#09 Prejudice
Barbara Mabanza

Wonderful Curls

A lot has been written about racism and violence in Europe. But all too often the reasons for black women feeling uncomfortable aren't linked to racist insults or attacks: About prejudices directed against ourselves, internalised racism, and how a beauty online platform can boosts the self-esteem of kinky-curled women.

"Will mainstream magazines ever learn how to do black hair?" reads the title of an article about Caribbean singer Rihanna. Annoyed by her hairstylist, she had tweeted her irritation: "Being able to do hair and being able to do black hair are 2 different things". Society has been trying to transform the kinky curls of dark-skinned women into the straight locks of white women for very long now: most hair stylists simply can't handle Afro hair.

Most of us black women in Germany have the same problem as Rihanna – or even worse: we often don't even know that our kinky curls can be styled differently. We get our hair-care tips from hairdressers who only work with straight hair, our beauty tips from magazines that only feature white faces, and exchange information with acquaintances who don't know any more than we do. Many girls think their hair is ugly and abnormal, and their self-esteem shrinks. In the end, feeling beautiful is part of accepting oneself.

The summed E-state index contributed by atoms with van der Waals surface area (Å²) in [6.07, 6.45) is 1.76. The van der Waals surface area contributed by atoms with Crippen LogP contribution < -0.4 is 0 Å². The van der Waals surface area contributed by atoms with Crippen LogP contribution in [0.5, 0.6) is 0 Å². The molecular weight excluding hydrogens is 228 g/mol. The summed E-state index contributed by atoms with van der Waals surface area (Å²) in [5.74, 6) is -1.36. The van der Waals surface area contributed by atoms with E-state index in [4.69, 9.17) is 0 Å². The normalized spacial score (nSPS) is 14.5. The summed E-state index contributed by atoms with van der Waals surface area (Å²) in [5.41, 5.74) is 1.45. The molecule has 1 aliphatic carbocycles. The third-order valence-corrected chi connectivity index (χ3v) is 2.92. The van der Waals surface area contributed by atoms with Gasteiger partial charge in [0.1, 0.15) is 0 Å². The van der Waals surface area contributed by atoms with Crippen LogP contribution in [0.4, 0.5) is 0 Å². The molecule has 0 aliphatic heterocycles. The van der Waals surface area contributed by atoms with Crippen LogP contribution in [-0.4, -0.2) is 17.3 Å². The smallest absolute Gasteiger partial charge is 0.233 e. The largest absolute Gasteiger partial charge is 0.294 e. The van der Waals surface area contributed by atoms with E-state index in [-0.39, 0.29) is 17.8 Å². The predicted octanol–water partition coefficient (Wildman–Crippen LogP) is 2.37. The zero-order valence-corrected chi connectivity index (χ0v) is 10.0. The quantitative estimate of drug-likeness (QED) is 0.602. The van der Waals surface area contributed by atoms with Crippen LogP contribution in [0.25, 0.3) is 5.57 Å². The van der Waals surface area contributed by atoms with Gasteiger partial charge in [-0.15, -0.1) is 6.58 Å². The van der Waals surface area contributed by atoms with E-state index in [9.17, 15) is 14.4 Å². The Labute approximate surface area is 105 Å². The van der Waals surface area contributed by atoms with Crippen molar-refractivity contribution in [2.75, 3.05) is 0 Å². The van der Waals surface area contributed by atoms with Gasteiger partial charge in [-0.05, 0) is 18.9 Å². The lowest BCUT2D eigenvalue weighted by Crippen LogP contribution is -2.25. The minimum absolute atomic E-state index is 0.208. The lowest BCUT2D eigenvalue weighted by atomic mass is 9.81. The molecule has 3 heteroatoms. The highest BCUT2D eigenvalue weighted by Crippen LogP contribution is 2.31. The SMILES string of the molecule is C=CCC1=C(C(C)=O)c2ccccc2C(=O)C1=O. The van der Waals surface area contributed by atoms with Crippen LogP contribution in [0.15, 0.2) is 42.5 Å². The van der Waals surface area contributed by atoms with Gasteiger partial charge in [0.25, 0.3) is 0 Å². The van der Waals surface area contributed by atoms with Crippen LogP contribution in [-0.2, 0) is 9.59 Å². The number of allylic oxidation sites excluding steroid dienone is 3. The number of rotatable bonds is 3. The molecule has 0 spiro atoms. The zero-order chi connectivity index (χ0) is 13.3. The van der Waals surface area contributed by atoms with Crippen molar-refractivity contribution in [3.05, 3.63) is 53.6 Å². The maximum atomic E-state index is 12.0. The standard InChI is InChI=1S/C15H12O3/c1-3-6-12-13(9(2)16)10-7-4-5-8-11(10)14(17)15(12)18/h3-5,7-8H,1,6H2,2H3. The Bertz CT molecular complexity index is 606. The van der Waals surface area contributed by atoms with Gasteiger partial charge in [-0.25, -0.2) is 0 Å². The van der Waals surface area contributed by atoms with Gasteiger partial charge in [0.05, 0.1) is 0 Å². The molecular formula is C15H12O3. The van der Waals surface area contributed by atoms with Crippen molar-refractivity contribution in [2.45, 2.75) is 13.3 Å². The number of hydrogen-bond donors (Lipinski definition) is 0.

"Feeling beautiful is part of accepting oneself."

That's why my friends Esther Donkor, Yorck Winter and I founded KrauseLocke.de. KrauseLocke.de is an online beauty portal where we can share the experiences with our hair, our skin and our beauty with other kinky-curled women from Germany.

The idea was born at a party last winter. Esther and I had often talked about our hair, about how hard it was to find anyone in Germany who knew how to treat it. About the many half-truths making the rounds that we ourselves had believed for a long time, such as that black people's hair didn't grow. It is not all that big a leap from such myths to the racist prejudice that black people are stupid. It took many nights of Internet research for us to truly realize that a lot of what is said about our hair and skin was simply wrong.

"Many half-truths make the rounds that we ourselves had believed for a long time, such as that black people's hair didn't grow."

The racism inside ourselves

Most men and women have things they do not like about their appearances. For dark-skinned people, though, these are often not limited to the shape of the nose or colour of the hair. We often learn to reject the kinky curls that cover our heads and the colour of our skin. These attributes set us distinctly apart from most people who live here in Germany. We are always different, we always stand out. These are things that we cannot change though. And yet we try: we bleach our skin and straighten our hair with chemicals, often from a very tender age, thus destroying them. It is as if our own racism has been directed against ourselves.

"A lot of what we think about ourselves is not true."

A lot of what we think about ourselves is not true. At the hair salon we were always forced to choose between braiding and straightening. Until our research on the Internet, Esther and I had not been aware that there was a whole online world that featured women with dark skin who wore their hair natural and open. And that they had long hair! Repeated chemical treatments often destroy our hair so it stops growing. A little love and care can quickly effect change though. I have been wearing my hair natural and open for two years now and it works wonderfully. And feeling I do not have to hide the way I really look has increased my self-confidence.